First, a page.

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Asking for reviews

105491648 I received an e-mail asking the following question:

"I saw you speak on social media at a recent conference and have a follow up question. Thanks to your presentation, I've been updating our website, Facebook and blog over the past month.  

We were interested in hearing your take on the best way to get our clients to submit a review to the different websites like Dex and other assorted sites.  Is there something that we as a company can actively do to encourage our clients to review our work, or is it just better to hope that someone will do it on their own?

Obviously paying for someone to review is underhanded, but is it bad business practice to encourage a few of our better clients to post something?"

There are actually a couple good questions in the e-mail.  Let's dig into them.

Is it wrong to pay for reviews?

Yes, it's not only unethical but it will eventually be discovered and exposed.  This is never a good idea.  In today's world of cynical consumers and the expectation that you're going to be transparent -- paying (or faking) reviews can only lead to trouble you don't need.

Is it wrong to encourage some of our better clients to post reviews?

There's nothing wrong with inviting your customers to review your work.  (Or give you a recommendation on LinkedIn, or review your book on Amazon, etc.)  You can do that in a variety of ways:

~ Make a personal request over the phone, letter or in an e-mail.  Be sure you make it easy. Give them the exact link or URL so they don't have to search for it.  Remind your customers that also you're always available to talk if they have a concern, complaint or compliment about your team or organization.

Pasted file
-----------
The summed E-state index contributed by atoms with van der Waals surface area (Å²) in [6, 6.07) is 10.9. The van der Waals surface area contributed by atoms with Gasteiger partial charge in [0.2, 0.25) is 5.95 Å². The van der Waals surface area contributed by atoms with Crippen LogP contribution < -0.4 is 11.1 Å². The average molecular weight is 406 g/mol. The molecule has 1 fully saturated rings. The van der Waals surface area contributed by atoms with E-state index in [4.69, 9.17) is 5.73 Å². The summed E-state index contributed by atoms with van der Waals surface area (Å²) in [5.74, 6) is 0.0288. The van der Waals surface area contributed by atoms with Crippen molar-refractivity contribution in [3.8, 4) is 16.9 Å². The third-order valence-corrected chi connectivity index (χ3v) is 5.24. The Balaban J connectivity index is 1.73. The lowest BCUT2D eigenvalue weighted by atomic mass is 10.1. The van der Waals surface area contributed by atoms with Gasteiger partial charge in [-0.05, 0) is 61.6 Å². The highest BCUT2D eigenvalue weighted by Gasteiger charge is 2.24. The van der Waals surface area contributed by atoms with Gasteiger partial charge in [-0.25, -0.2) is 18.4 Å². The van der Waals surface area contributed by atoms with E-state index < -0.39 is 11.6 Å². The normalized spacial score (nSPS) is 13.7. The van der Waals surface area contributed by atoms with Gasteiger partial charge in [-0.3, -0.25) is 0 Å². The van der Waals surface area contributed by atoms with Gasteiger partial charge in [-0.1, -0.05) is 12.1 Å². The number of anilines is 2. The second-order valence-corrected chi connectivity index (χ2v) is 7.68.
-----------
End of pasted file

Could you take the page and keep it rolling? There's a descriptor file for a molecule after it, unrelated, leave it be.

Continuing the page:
~ Add links to review sites on your website, Facebook page or blog.  One way to really encourage clients to click on the links is to post some recent reviews on your site.  They'll see that others are reviewing you and also recognize that they might get some publicity/exposure too.

If you do this, you can't just post the awesome reviews.  You need to demonstrate that you're not going to censor or omit reviews if they're critical.

~ Create a contest.  Why not do a random drawing among all your reviewers once a month for a pretty good prize (something worth at least $100) and make a big deal about the winner each month.  You can't rig this and only give the prize to the glowing reviews.

Imagine the attention you'll get when one of your detractors wins the monthly prize.

~ Give first.  If you're in the B-to-B space, why not review your customers first?  Someone is much more likely to review you if you're just reviewed them.  Demonstrate the kind of review you'd like in the one you leave.  Be specific, use juicy words and if possible, tell a story that other customers will be able to relate to.

As long as you're above board, don't beg or don't only publish the good reviews -- inviting your customers to share their opinion is not only okay, it's smart!


~ Drew 


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Regarding Linked In reviews, do you think it's proper to first recommend?


I think that's the assumption -- if I recommend you, you'll recommend me back. Which is certainly one approach.

If someone wants to be a bit more aggressive -- asking first is fine. As long you as ask once and then let it go. Painful as it is for all of us, we may ask people who don't really want to recommend us.

So you have to be gentle about it, no matter how you approach it.


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